Ad agency DiMassimo Goldstein (DIGO Brands) CEO Mark DiMassimo said Lavazza's advertising plan could work for them. He said that when entering a market, brands can take different strategies. One way is try to get in front of as many consumers as possible using high-profile events.
While it will get your brand out there, he warned the tactic has some downsides. DiMassimo said that while Starbucks is known to everybody, it's only established itself as one level up from brands such as Dunkin' Donuts by its mass market approach.
"What lifestyle marketers have found is, it's very hard to move in perception in the middle-of-the-road market," he said.
The other path, which Lavazza seems to have taken, is to align itself with high-end events and products to create an aura of eliteness. Ben Hordell, founding partner of digital marketing agency DXagency, said that when consumers look at the grocery shelf, he said they're choosing Starbucks because of name recognition. But, you won't see the growing number of U.S. coffee enthusiasts "trumpeting the quality of Starbucks," he said. (Starbucks did not respond to a request for comment.)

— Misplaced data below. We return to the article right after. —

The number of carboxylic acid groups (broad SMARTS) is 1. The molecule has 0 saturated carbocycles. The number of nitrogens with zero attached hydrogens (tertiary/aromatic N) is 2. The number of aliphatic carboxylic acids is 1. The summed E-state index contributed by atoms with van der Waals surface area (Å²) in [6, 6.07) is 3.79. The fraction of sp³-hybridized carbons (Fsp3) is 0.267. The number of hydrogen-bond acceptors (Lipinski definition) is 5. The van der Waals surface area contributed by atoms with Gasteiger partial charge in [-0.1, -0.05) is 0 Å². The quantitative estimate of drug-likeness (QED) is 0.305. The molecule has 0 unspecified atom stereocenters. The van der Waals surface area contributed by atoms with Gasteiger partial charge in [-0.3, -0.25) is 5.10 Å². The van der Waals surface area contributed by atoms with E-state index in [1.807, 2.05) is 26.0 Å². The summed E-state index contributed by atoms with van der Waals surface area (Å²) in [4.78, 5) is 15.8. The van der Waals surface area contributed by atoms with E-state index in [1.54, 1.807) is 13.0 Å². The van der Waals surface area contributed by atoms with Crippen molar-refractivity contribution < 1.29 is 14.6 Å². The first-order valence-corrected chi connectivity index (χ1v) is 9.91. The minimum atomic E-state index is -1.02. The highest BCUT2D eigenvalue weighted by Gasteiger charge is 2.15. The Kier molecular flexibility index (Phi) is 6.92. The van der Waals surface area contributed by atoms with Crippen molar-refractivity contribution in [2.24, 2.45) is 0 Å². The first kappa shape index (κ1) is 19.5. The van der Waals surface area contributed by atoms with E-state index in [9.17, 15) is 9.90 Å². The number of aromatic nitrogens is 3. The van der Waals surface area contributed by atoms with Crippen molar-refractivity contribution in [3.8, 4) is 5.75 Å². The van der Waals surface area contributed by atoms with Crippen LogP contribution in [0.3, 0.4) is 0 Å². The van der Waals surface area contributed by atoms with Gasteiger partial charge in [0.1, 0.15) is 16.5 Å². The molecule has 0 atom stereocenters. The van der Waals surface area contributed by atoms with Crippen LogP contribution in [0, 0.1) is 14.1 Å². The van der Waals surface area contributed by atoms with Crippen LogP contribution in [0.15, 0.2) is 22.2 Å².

Lavazza's coming from Italy automatically gives it a branding boost from being associated with a country known for quality coffee, he said.
"Coffee has become on the same lines as wine and beer," he said. "People are becoming coffee snobs. It's about good coffee, and it's about the roasts and origins."
By becoming the product of choice for affluent influencers, DiMassimo said Lavazza makes the average consumer who aspires to live that lifestyle want that brand. That said, he believes there's plenty of space for a new brand to make itself known as the coffee for the connoisseur.
"People care a lot more about lifestyle and experiences, and they'll spend more for a unique experience," DiMassimo said. "A little reward like a better coffee is a little way they can reward themselves every day."